3)Get rid of much of the unnecessary disclosures.
There are dozens of disclosures that serve no purpose besides making the signing process much more complicated and time consuming than it is necessary. My "favorite" is the Equal Credit Opportunity Act Disclosure.
It shall be unlawful for any creditor to discriminate against any applicant, with respect to any aspect of a credit transaction-- (1) on the basis of race, color, religion, national origin, sex or marital status, or age (provided the applicant has the capacity to contract); (2) because all or part of the applicant's income derives from any public assistance program; or (3) because the applicant has in good faith exercised any right under the Consumer Credit Protection Act.
In other words, the bank and broker can't discriminate against the borrower for anything but credit worthiness (like skin color, sex, etc.) Now, of course, this is a disclosure that is signed at closing so it stands to reason the borrower didn't get discriminated at all. There are dozens of relatively worthless disclosures like: right to receive an appraisal, credit score disclosure, and even frankly the net tangible benefits disclosure that serve no purpose but to create a paperwork process that winds up being way to time consuming and overwhelming for the borrower.
The initial disclosures should be limited to the application, the TIL, the Good Faith Estimate, and any documents that will be necessary to satisfy any verification procedures. The closing documents could be cut down significantly and then the borrowers would be in a better position to read the important ones.
4)Encourage better training of mortgage brokers.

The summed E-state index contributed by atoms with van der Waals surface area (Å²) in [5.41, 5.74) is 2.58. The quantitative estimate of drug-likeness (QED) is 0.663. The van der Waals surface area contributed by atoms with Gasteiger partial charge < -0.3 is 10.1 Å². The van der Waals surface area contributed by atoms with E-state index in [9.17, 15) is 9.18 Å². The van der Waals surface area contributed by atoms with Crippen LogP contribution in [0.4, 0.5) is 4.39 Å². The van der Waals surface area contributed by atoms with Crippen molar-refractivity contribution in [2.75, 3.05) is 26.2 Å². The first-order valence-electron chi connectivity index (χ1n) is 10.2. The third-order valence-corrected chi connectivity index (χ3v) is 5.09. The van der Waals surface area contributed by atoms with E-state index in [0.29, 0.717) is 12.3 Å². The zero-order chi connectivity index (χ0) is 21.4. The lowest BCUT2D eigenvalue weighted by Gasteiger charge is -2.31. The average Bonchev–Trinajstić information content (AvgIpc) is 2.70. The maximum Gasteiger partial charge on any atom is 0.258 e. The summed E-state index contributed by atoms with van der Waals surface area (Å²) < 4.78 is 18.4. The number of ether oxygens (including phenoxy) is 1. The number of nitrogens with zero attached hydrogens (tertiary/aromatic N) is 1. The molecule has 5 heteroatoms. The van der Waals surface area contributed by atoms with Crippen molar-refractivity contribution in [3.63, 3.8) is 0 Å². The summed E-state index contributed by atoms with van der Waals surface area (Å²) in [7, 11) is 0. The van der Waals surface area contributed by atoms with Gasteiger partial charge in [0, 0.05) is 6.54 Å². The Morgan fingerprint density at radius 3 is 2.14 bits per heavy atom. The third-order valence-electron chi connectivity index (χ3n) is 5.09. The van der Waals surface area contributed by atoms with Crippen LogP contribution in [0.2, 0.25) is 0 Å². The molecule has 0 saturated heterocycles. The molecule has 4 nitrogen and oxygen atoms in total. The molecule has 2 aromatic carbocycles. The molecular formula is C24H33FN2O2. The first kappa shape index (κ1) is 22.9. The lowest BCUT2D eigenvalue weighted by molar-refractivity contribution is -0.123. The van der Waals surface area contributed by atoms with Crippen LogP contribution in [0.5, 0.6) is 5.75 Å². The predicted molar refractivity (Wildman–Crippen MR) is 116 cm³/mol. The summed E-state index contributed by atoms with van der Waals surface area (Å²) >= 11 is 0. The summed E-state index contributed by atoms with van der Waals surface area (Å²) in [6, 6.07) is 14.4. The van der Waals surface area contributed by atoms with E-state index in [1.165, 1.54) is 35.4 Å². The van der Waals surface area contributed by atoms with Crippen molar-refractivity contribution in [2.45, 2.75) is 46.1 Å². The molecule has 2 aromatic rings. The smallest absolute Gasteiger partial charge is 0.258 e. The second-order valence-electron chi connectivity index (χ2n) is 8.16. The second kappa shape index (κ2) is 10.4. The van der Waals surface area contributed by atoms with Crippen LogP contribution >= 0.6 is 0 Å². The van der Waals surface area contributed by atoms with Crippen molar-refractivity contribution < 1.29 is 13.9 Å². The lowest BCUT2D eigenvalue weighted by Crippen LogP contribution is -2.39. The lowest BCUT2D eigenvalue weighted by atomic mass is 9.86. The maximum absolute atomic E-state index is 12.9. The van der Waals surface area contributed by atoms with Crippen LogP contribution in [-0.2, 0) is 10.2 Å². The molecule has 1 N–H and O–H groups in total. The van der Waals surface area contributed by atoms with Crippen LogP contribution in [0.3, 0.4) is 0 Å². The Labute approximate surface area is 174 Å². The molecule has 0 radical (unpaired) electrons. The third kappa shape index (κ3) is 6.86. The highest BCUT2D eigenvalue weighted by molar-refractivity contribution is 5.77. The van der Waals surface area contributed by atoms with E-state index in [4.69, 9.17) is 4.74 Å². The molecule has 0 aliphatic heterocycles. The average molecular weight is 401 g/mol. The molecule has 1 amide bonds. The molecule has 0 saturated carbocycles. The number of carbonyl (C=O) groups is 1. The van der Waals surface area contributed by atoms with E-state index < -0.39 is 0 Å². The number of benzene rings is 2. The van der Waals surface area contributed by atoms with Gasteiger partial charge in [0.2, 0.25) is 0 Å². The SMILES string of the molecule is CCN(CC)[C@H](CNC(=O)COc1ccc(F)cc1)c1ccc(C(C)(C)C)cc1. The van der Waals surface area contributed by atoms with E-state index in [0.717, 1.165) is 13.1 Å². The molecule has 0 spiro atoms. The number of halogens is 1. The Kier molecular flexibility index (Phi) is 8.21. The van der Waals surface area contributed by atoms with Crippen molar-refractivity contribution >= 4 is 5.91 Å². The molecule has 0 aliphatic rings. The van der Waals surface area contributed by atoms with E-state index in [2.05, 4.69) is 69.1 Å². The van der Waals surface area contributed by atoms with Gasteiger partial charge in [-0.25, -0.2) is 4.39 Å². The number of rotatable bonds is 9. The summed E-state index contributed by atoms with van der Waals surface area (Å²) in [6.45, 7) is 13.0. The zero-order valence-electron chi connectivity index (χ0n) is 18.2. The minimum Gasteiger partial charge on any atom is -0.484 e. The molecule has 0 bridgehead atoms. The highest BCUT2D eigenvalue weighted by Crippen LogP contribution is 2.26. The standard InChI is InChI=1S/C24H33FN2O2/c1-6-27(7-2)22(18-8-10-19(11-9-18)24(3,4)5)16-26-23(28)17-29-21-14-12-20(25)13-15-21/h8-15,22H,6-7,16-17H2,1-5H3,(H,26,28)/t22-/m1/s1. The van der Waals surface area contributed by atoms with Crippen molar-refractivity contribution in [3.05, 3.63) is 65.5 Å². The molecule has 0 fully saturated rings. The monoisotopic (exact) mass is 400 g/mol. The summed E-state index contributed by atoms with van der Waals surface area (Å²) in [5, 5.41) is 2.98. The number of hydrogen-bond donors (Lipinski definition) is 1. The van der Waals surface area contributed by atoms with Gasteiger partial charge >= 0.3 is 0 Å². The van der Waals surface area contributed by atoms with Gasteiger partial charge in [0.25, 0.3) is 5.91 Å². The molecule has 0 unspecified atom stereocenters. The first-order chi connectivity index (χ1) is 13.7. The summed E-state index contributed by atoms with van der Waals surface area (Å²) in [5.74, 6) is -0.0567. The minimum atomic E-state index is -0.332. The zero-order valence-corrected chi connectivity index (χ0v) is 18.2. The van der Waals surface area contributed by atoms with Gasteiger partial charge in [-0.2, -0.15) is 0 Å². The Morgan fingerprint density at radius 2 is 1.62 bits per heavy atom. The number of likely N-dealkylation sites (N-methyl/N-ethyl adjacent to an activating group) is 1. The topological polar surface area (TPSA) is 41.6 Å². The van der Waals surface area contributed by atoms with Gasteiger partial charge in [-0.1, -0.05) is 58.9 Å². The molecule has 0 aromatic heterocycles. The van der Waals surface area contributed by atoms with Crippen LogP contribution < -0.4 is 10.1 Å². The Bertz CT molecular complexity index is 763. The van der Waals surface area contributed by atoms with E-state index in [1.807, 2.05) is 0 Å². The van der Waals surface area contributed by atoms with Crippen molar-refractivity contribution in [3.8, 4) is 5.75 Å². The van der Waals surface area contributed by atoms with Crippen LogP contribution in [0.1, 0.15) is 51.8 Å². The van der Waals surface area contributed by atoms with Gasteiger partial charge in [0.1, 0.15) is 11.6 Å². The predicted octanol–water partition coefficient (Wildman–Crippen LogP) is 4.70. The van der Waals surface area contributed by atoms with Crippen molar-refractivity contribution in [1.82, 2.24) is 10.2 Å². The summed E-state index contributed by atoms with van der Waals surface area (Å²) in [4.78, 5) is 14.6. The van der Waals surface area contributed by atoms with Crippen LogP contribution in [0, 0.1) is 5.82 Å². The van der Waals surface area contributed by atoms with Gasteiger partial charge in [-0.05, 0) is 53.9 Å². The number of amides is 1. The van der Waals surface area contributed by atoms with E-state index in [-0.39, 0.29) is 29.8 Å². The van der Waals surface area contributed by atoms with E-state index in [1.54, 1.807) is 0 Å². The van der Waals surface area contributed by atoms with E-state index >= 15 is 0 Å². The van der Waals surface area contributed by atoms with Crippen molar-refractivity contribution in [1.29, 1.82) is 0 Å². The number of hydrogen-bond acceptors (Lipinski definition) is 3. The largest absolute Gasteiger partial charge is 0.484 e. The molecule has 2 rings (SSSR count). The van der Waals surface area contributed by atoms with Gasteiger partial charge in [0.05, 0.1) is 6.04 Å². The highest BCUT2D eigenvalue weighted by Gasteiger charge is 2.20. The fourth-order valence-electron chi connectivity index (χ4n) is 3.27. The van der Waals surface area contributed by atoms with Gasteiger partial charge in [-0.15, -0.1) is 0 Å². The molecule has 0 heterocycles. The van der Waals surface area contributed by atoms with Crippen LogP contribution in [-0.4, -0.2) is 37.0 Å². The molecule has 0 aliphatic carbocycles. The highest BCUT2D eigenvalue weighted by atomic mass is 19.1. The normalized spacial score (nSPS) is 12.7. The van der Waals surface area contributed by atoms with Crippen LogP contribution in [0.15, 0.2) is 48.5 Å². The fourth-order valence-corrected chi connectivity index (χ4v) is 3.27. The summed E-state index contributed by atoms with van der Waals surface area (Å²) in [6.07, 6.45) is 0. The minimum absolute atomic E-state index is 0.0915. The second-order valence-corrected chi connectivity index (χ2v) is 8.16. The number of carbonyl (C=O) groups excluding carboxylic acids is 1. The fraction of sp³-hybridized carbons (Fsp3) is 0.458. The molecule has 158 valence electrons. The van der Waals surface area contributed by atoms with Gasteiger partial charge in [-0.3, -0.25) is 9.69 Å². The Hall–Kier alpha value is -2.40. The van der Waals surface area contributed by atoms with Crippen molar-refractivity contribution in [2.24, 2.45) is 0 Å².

The main problem with the mortgage business is the obscenely poor training that most mortgage companies. I was lucky to have a more senior mortgage broker train me. Most of the time at mortgage companies, training is haphazard and lacking. There is rarely a formal training program that is provided by mortgage companies. Most mortgage companies will hire brokers with little discrimination. Because brokers are almost always paid strictly in commission there is little to lose for the mortgage company to hire someone.
I don't believe this is something that can be legislated, however it can be encouraged in other ways. I think that the SBA should create a special small business loan designed strictly to help mortgage companies improve their training program. I could also be in favor of cutting the capital gains tax on any investment that would target creating and expanding training programs for mortgage brokers. While the details would still need to be worked out, we must do something to encourage mortgage companies to provide better training for their brokers.
Please check out my new books, "Prosecutors Gone Wild: The Inside Story of the Trial of Chuck Panici, John Gliottoni, and Louise Marshall" and also, "The Definitive Dossier of PTSD in Whistleblowers"